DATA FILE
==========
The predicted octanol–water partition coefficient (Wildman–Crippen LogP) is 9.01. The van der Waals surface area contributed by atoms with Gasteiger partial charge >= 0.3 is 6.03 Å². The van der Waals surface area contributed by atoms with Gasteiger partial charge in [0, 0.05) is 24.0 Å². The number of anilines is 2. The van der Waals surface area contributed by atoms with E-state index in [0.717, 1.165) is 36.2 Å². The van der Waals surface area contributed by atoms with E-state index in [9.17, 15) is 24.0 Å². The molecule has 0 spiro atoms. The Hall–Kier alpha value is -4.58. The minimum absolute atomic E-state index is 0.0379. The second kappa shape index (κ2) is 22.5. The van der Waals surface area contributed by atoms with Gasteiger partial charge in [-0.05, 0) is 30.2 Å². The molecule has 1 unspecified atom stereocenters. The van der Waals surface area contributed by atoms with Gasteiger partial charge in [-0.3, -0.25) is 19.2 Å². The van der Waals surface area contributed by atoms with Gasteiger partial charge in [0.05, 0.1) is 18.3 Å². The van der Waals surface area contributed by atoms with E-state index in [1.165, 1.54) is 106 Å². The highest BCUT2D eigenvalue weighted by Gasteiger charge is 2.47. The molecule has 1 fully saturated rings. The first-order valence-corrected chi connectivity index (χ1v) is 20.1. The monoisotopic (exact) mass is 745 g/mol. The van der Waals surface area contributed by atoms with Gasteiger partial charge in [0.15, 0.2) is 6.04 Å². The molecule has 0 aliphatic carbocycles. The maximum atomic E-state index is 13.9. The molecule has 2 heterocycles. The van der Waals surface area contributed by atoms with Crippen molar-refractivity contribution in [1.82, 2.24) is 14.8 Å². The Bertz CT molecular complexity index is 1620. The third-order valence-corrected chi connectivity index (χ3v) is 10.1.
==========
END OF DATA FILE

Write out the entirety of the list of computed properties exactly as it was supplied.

The predicted octanol–water partition coefficient (Wildman–Crippen LogP) is 9.01. The van der Waals surface area contributed by atoms with Gasteiger partial charge >= 0.3 is 6.03 Å². The van der Waals surface area contributed by atoms with Gasteiger partial charge in [0, 0.05) is 24.0 Å². The number of anilines is 2. The van der Waals surface area contributed by atoms with E-state index in [0.717, 1.165) is 36.2 Å². The van der Waals surface area contributed by atoms with E-state index in [9.17, 15) is 24.0 Å². The molecule has 0 spiro atoms. The Hall–Kier alpha value is -4.58. The minimum absolute atomic E-state index is 0.0379. The second kappa shape index (κ2) is 22.5. The van der Waals surface area contributed by atoms with Gasteiger partial charge in [-0.05, 0) is 30.2 Å². The molecule has 1 unspecified atom stereocenters. The van der Waals surface area contributed by atoms with Gasteiger partial charge in [-0.3, -0.25) is 19.2 Å². The van der Waals surface area contributed by atoms with Gasteiger partial charge in [0.05, 0.1) is 18.3 Å². The van der Waals surface area contributed by atoms with E-state index in [1.165, 1.54) is 106 Å². The highest BCUT2D eigenvalue weighted by Gasteiger charge is 2.47. The molecule has 1 fully saturated rings. The first-order valence-corrected chi connectivity index (χ1v) is 20.1. The monoisotopic (exact) mass is 745 g/mol. The van der Waals surface area contributed by atoms with Gasteiger partial charge in [0.15, 0.2) is 6.04 Å². The molecule has 0 aliphatic carbocycles. The maximum atomic E-state index is 13.9. The molecule has 2 heterocycles. The van der Waals surface area contributed by atoms with Crippen molar-refractivity contribution in [1.82, 2.24) is 14.8 Å². The Bertz CT molecular complexity index is 1620. The third-order valence-corrected chi connectivity index (χ3v) is 10.1.